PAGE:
The rather charming Teremok location on Old Arbat is closest to the metro station on Smolenskaya on the dark blue line. However, if you come out of the Smolenskaya station on the light blue line, you can take in a very cool view of the Foreign Ministry building before heading back underground through the pedestrian underpass in front of that hulking “seven sister” to emerge on Arbat on your way to some fairly cheap and tasty blini.
Most Teremok locations are either kiosks or little pre-fabricated box-like kitchens with a handful of tables in front of the counters inside. The location on Arbat, however, has its own unique and, really, quite attractive character. A tent covers an outside eating area through which you go to enter the restaurant. On the inside, the floor is made of clean ruby-red tiles, and decorative white stucco arches cover both the right and left walls. In the middle of it all stands the counter at which a few cashiers take continuous orders from the patrons endlessly pouring into the place. After you order, they simply turn around and tell the cooks what to make. It’s a refreshing (and fun) experience to see your meal being made right in front of you. The cashier was also really nice and spoke slowly, yet not condescendingly, as she quickly realized I wasn’t Russian. This is probably because she’s so used to working with the tourists that flock to this historic area.
As I stood in line contemplating my order and gazing ravenously up at the various pictures of Russian blini I found it pretty difficult to decide. There are blini with cheese, mushrooms, chicken, and caviar, or one can opt for blini of the dessert variety with fruit filling or cream. They also offer salads, soups, and, most importantly, Balitica beer, the Bud of Russia – omnipresent and marketed as a national brand with patriotic-tinged commercials.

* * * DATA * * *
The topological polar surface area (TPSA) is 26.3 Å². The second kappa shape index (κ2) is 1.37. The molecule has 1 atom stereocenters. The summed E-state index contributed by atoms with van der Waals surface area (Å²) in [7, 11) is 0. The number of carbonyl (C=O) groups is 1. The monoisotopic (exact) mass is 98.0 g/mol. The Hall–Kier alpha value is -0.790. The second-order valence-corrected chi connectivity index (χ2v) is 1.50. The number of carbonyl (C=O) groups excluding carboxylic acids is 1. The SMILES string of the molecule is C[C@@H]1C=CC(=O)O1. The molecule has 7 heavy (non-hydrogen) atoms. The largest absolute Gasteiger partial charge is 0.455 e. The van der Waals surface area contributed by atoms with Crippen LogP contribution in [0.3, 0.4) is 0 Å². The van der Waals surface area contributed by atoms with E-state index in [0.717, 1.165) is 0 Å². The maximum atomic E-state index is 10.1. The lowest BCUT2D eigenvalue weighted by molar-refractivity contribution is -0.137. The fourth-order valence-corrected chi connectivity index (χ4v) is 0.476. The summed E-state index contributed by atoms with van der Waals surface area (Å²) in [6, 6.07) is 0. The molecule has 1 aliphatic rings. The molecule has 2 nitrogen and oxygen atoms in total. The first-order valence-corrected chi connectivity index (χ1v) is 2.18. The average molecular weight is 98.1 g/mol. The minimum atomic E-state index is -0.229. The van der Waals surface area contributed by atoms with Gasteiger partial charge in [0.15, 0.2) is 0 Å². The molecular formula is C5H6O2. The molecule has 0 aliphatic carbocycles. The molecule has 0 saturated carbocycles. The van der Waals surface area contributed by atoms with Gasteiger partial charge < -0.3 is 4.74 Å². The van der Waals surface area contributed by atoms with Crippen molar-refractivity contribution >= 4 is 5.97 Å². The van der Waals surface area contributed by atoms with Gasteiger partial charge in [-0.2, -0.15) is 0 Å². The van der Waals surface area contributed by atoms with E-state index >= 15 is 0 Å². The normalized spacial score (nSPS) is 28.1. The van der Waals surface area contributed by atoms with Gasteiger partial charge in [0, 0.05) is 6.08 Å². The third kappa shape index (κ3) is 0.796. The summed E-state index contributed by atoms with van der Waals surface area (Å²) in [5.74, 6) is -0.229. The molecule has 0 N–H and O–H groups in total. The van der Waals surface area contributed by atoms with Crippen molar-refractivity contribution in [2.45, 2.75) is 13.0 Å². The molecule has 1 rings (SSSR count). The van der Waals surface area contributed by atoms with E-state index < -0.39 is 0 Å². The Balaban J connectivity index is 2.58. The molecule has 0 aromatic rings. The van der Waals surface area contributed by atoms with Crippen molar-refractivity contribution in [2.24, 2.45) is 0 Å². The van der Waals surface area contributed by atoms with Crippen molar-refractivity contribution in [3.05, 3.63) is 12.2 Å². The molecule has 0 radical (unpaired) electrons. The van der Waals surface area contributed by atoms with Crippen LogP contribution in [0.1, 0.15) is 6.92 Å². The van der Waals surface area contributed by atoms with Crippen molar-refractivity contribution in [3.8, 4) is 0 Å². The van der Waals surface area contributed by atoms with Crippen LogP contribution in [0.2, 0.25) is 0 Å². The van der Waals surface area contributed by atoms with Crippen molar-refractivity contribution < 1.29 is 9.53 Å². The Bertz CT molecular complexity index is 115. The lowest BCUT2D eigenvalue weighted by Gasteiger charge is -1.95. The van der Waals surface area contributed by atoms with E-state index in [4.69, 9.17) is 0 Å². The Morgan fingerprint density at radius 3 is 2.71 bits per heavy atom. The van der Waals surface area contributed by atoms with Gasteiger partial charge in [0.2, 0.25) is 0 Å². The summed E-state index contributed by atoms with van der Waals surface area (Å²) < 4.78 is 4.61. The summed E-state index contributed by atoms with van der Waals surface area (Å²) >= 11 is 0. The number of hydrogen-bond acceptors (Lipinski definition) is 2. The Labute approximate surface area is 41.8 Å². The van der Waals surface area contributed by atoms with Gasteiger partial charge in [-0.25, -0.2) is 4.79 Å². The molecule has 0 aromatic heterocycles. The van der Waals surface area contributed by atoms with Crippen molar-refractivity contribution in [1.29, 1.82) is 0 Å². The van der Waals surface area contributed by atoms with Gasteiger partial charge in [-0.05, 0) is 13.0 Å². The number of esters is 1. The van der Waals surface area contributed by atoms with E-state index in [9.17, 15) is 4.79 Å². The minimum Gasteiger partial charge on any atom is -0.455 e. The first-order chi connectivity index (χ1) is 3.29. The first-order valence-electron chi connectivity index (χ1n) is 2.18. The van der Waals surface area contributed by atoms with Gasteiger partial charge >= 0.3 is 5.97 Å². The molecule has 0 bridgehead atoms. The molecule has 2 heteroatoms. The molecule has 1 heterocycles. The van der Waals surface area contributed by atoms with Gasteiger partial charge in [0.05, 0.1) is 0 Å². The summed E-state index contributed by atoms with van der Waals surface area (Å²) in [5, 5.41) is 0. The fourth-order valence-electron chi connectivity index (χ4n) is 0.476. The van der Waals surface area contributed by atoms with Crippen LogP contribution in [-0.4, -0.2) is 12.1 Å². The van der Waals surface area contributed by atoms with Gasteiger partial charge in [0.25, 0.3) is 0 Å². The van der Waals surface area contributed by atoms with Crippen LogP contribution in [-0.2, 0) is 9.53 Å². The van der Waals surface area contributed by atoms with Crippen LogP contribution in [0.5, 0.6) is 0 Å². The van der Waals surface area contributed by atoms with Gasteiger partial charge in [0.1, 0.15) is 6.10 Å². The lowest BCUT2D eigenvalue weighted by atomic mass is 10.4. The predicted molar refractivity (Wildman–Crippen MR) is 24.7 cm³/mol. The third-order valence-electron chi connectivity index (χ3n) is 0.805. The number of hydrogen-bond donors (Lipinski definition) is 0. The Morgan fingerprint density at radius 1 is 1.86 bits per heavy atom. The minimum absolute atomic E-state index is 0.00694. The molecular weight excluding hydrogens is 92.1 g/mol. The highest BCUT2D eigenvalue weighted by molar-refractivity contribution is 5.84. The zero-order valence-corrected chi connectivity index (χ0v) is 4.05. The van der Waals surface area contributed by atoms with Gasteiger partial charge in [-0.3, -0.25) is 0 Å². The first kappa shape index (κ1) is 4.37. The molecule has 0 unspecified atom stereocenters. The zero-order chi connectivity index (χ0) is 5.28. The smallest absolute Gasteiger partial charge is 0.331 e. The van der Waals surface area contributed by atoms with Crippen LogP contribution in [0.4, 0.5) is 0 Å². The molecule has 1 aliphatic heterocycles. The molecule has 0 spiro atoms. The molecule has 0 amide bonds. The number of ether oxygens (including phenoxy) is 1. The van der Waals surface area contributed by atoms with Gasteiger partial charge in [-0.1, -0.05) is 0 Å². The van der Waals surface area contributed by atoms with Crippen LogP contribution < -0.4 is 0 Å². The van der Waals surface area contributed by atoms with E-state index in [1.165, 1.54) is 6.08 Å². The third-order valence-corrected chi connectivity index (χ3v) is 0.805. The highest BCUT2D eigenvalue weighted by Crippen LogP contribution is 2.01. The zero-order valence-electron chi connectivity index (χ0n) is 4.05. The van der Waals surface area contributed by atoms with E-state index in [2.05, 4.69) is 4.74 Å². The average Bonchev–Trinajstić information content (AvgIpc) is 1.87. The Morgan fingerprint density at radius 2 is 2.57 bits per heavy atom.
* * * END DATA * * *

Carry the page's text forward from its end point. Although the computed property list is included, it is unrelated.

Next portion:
I ended up choosing the blin advertised on a big banner behind the cash register: the blin Caesar (149 rubles). While I realize it’s hardly a classic dish, it was absolutely delicious: basically a blin wrapped around a good portion of Caesar salad. It was bursting at the seems with chicken, onions, lettuce, and tomatoes simmering in Caesar dressing. It was the very essence of savory and, washed down with a 1/3 liter of Baltica 7 (for 70 rubles), I could not have asked for a better meal. The order came to a total of 219 rubles. Not exactly cheap, but certainly not hard on the wallet either.
I had eaten at Teremok before and had been a bit disappointed with blin with sautéed mushrooms that, while very cheap at 58 rubles or so, had left me kind of cold. However, I’m told that the “Blin E-mail,” a strangely-branded food that comes with mushrooms and cheese is, while a few rubles more, simple and savory and very Russian, especially when you ask them to add зелень – basically a bit of chopped dill and cilantro thrown inside.
If you get tired of blini, these larger, more permanent locations of Teremok also have a range of “kasha” which are sweet and filling at the same time.
If you do decide to visit a Teremok, you should definitely go to the one in the Arbat. Not only is the area really cool (though pretty touristy), but this particular restaurant has a nifty atmosphere and really, really good food. I’ll definitely be returning to try other blini and probably buy some souvenirs for the folks back home. It’s interesting, almost every second or third shop is a souvenir store selling matroshki, collectible chashki, or soviet paraphernalia…but I’m curious how much of the stuff is actually made here in Russia. But all in all, a must see area complete with a highly-recommended, relatively inexpensive restaurant.
For groups and faculty-led tours, Teremok could be a decent option. The service is fast – but the store is small so if you come with more than about 10-12, it’s likely some folks could be eating standing up or squeezed together on a chair. If you only need one lunch option on Arbat, you could be better off just sticking with one of the two local MuMu locations.